Background: Cluster headache is a primary headache disorder with the distinct clinical features: unilaterality, extreme pain, cranial autonomic features and periodicity. The prevalence of the disorder is 0.1% in adults and with a male predominance. The age of onset is usually in the second and third decade of life but the onset in the first decade is recognised. We describe our experience of cluster headache in children and review the literature. We have attempted to define the clinical features of cluster headache in children as compared to adults, the role of clinical investigations, reliability of clinical diagnosis, effective treatment and management options. Methods: A retrospective casenotes review was conducted on all children with suspected cluster headache seen in our centre from 2000 to 2005. Case ascertainment was conducted using International Headache Society guidelines, and by telephone interviews with the parents. Results: Eleven children were identified, (seven male and four female). The median age of onset was 8.5 years (range 2-14). The median age at diagnosis was 11.5 years (range 7-17). Eight children had episodic and 3 children had chronic cluster headaches. The average attack duration was 72 min. The commonest reported bout frequency was one per day. Several children had circadian and circumannual periodicity and most displayed the other features of the disorder, such as agitated movement and cranial autonomic activation. Oxygen, methysergide, verapamil, zolmitriptan and dihydroergotamine were the drugs which were effective in terminating the headache. Paracetamol, ibuprofen and paracetamol/codeine combinations were not. Conclusion: We describe our experience with cluster headache in eleven children who all presented before the age of 16.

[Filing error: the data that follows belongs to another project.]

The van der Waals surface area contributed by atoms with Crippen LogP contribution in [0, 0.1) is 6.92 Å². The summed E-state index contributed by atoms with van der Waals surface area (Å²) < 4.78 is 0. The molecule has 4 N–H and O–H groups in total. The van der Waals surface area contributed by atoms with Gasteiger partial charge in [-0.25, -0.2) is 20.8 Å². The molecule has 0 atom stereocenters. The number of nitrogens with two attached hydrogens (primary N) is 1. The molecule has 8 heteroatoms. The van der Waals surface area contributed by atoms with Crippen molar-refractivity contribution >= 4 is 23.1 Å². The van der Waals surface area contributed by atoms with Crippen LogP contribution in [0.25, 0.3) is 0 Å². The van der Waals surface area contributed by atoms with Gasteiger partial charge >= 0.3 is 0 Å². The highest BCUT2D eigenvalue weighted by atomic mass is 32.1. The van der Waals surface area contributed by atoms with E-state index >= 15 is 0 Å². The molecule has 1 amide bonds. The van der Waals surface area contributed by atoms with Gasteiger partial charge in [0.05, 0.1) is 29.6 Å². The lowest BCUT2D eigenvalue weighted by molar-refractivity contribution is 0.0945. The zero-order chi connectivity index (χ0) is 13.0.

- Cluster headache
- Trigeminal autonomic cephalgia Children